Doctor Who: Zeitgeist

The Fourth Doctor's impractically long scarf b...

The Fourth Doctor’s impractically long scarf became an iconic image of the character. (Photo credit: Wikipedia)

Doctor Who is one of my favorite SF series, even at one point endorsed by no less than Harlan Ellison in the preface of a series of Who novels published originally in the late 1970s, during the Tom Baker era.

I used to own some of those, almost a complete set if my memory serves me correctly.

Ever since a teenager, having seen pictures of Who monsters in comic books, I wanted to actually view it myself, being rather envious of those television viewers on the other side of the pond, until my wish was granted on a local television station not too many years later during my adolescence.

There’s a certain magic to the creativity of both the classic Who series, and with the reboot beginning in 2005 with the regrettably short stay of Chris Eccleston, though I’m aware of his reasons for leaving the show and respect that.

Nonetheless, both he and Tom Baker are ‘my Doctors,’ since my first viewing here “in the Colonies” was during the start of Tom’s seven-year tenure as Four.

But I’ve always loved the monsters, and the fact that the show rarely took itself seriously, even in the episodes with a darker tone.

In short, Doctor Who was and is often ridiculous, and sometimes campy — but it’s meant to be — and more than anything else, Doctor Who is a wild-and-wahoo, deliberately fantastic, science-fictional reflection of the Spirit of the Age, from the First Doctor, the late William Hartnell, to…well, to the Time Lord’s latest incarnation, Who-ever that may be at any given point.

Matt Smith as the Eleventh Doctor

Matt Smith as the Eleventh Doctor (Photo credit: Wikipedia)

Of course, I’m writing this during Matt Smith‘s run as Eleven, and though Four and Nine are my top favorites, Smith comes very, very close. At the very least, he makes a great madman with a box.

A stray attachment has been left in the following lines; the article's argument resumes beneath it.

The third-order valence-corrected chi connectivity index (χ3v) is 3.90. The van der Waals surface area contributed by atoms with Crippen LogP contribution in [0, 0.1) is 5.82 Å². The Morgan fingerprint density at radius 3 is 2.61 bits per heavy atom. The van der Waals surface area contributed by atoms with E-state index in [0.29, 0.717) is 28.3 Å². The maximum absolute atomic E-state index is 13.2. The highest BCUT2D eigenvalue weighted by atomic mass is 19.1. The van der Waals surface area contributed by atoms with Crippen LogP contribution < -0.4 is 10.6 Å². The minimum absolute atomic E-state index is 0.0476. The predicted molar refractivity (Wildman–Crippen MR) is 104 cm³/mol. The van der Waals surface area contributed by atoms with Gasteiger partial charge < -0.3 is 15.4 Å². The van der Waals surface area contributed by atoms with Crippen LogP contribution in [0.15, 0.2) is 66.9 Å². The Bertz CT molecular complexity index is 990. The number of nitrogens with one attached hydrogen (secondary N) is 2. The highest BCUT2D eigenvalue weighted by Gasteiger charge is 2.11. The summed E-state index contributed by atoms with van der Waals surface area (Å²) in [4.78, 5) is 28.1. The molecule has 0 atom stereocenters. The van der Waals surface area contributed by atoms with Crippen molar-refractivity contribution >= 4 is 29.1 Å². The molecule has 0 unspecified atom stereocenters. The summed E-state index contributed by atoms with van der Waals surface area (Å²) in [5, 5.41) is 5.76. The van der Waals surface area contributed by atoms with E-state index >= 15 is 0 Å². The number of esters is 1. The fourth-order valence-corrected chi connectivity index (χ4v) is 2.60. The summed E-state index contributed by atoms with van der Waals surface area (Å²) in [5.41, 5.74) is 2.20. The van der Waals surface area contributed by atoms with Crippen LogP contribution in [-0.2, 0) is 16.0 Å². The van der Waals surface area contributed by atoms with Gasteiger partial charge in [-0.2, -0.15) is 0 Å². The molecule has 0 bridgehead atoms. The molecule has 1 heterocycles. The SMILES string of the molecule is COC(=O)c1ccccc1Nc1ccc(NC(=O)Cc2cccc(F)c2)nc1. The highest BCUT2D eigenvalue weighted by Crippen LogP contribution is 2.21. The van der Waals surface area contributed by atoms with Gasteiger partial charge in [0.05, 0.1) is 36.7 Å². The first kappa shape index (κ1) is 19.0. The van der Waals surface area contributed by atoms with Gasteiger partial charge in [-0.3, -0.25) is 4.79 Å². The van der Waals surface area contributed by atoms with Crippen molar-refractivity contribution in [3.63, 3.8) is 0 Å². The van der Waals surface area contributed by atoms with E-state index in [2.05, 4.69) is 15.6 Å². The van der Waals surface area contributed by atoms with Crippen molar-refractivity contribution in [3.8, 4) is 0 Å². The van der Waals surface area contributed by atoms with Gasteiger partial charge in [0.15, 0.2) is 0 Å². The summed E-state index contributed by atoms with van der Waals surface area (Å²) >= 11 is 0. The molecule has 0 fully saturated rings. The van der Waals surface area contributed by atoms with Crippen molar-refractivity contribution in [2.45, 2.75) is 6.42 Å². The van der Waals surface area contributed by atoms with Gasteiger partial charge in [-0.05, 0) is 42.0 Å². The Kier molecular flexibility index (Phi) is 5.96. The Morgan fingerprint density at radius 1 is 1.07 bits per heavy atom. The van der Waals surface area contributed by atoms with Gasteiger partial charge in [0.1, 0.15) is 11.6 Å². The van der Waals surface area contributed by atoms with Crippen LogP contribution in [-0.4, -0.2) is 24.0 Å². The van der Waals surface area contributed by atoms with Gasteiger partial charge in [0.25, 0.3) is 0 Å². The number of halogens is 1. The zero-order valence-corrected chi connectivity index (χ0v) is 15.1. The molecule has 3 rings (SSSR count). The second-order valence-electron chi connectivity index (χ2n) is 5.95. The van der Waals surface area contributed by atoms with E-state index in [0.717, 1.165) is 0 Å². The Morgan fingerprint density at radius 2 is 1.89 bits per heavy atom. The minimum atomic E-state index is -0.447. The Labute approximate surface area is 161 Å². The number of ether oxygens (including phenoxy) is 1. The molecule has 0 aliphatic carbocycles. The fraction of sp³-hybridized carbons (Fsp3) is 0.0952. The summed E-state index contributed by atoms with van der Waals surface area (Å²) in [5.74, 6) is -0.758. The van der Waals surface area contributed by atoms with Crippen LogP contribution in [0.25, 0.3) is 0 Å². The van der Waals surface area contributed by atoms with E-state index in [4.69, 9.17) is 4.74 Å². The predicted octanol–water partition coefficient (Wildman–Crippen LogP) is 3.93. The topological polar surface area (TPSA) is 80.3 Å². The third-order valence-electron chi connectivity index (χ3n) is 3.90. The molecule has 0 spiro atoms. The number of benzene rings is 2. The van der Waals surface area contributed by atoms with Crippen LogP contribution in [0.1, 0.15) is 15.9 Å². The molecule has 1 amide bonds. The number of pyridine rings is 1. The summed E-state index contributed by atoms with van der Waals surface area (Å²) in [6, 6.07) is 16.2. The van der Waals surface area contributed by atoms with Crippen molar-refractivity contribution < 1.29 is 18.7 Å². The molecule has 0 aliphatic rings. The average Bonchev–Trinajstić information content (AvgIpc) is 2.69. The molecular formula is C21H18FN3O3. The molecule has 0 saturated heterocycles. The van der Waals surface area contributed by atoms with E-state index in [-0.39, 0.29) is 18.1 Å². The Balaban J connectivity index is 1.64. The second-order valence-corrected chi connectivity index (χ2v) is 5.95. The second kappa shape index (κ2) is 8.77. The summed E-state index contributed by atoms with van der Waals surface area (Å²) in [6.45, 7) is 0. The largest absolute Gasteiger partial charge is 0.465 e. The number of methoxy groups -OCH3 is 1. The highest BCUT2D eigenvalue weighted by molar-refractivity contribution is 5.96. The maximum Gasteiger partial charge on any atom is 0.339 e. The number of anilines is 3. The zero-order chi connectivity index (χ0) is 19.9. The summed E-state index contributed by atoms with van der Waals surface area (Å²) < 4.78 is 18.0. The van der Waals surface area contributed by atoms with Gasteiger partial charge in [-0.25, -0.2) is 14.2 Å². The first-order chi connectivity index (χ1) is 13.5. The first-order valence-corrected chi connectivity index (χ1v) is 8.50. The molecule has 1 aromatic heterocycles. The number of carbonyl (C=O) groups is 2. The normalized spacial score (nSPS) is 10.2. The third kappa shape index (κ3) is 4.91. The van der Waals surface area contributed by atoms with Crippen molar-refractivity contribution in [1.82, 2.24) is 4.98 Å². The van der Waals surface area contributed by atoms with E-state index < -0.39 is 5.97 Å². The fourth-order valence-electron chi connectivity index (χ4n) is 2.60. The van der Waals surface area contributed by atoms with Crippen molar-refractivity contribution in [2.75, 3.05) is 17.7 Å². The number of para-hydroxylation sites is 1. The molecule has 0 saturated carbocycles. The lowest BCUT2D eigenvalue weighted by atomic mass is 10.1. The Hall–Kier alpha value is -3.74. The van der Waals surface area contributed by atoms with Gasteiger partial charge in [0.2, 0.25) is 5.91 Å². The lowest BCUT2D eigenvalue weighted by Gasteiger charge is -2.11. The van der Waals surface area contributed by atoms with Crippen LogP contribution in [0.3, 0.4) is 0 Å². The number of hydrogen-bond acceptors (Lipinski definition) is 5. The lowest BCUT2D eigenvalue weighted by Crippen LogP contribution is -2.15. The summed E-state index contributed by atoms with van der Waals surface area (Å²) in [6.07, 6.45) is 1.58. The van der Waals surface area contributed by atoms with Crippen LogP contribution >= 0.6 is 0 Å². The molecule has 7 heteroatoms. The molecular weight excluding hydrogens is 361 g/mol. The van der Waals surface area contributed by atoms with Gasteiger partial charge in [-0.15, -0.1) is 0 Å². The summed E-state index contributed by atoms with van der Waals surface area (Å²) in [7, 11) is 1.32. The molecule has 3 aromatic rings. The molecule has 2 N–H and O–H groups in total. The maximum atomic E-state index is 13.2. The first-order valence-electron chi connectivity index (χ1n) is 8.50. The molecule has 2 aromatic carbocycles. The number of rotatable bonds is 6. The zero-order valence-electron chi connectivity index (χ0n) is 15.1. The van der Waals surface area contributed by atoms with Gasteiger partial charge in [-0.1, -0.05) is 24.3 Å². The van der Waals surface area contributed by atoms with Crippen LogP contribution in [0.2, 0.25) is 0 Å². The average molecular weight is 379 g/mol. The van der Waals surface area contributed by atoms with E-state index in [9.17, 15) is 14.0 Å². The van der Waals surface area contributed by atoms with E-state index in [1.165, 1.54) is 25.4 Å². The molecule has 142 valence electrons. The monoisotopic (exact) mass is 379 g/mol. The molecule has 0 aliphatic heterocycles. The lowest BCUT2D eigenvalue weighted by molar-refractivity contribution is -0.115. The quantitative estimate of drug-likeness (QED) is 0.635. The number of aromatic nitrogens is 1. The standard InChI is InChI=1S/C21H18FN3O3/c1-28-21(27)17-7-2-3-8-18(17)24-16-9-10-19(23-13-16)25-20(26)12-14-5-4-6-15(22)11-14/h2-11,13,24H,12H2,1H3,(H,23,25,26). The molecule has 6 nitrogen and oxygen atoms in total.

The series reflects the memes, themes, quirks, fears, fads, and hopes, and yes, the dress and music styles of the day, these trends even spilling over into the alien worlds, and to an extent, time periods traveled to, at least as far as the dress of the Doctor and his Companions, unless safety or decorum requires conforming to the local fashions wherever and whenever the TARDIS travels to.

Doctor Who is more than just a SF series, more than (currently) a dark faerie tale — it’s a cultural icon, whether of British pop-culture in the classic series, or it’s more British+international flavor in the reboot. That could also be the result of trends resulting from increasing globalization, though I haven’t seen the data on that and can only speculate.

Given the wider distribution and popularity of the current series in the English speaking world and elsewhere, it would seem to be the case, or at least reflect good marketing sense for appealing to a wider audience.

Who will be the next Doctor? Yes. But the question would be better asked as which actor, or if rumors have any basis at all, actress, will be next to play the role of the Time Lord?

Whatever the case, I’ll be sitting before my computer or television set, waiting for the surprises that almost surely come with each new episode.


One thought on “Doctor Who: Zeitgeist

  1. Pingback: The Weekly Gnuz & Lynx Roundup for Caturday, 2013/03/30 | The Call of Troythulu

Commenting below. No spam or trolling, or my cats will be angry.

Fill in your details below or click an icon to log in: Logo

You are commenting using your account. Log Out / Change )

Twitter picture

You are commenting using your Twitter account. Log Out / Change )

Facebook photo

You are commenting using your Facebook account. Log Out / Change )

Google+ photo

You are commenting using your Google+ account. Log Out / Change )

Connecting to %s